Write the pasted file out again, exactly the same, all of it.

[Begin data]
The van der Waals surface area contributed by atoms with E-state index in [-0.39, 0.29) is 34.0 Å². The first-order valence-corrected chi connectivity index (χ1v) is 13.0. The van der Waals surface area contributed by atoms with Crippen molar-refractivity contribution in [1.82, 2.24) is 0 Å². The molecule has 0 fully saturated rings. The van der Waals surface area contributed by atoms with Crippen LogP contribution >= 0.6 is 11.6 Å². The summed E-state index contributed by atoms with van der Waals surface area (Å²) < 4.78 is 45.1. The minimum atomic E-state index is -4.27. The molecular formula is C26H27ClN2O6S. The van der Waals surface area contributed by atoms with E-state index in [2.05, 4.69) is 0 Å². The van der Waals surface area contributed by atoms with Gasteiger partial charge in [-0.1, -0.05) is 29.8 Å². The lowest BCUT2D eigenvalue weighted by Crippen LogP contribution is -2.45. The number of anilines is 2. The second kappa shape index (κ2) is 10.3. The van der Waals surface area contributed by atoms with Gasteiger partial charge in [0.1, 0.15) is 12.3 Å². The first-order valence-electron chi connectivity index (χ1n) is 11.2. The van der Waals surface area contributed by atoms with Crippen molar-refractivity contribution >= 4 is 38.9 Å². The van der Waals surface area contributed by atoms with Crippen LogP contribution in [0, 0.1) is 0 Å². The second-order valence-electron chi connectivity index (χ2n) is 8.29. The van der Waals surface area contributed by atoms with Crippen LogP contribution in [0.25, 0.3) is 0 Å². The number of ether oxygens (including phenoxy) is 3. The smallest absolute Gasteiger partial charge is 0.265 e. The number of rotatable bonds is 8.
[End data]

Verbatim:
The van der Waals surface area contributed by atoms with E-state index in [-0.39, 0.29) is 34.0 Å². The first-order valence-corrected chi connectivity index (χ1v) is 13.0. The van der Waals surface area contributed by atoms with Crippen molar-refractivity contribution in [1.82, 2.24) is 0 Å². The molecule has 0 fully saturated rings. The van der Waals surface area contributed by atoms with Crippen LogP contribution >= 0.6 is 11.6 Å². The summed E-state index contributed by atoms with van der Waals surface area (Å²) < 4.78 is 45.1. The minimum atomic E-state index is -4.27. The molecular formula is C26H27ClN2O6S. The van der Waals surface area contributed by atoms with E-state index in [2.05, 4.69) is 0 Å². The van der Waals surface area contributed by atoms with Gasteiger partial charge in [-0.1, -0.05) is 29.8 Å². The lowest BCUT2D eigenvalue weighted by Crippen LogP contribution is -2.45. The number of anilines is 2. The second kappa shape index (κ2) is 10.3. The van der Waals surface area contributed by atoms with Gasteiger partial charge in [0.1, 0.15) is 12.3 Å². The first-order valence-electron chi connectivity index (χ1n) is 11.2. The van der Waals surface area contributed by atoms with Crippen molar-refractivity contribution >= 4 is 38.9 Å². The van der Waals surface area contributed by atoms with Crippen LogP contribution in [0, 0.1) is 0 Å². The second-order valence-electron chi connectivity index (χ2n) is 8.29. The van der Waals surface area contributed by atoms with Crippen LogP contribution in [0.25, 0.3) is 0 Å². The number of ether oxygens (including phenoxy) is 3. The smallest absolute Gasteiger partial charge is 0.265 e. The number of rotatable bonds is 8.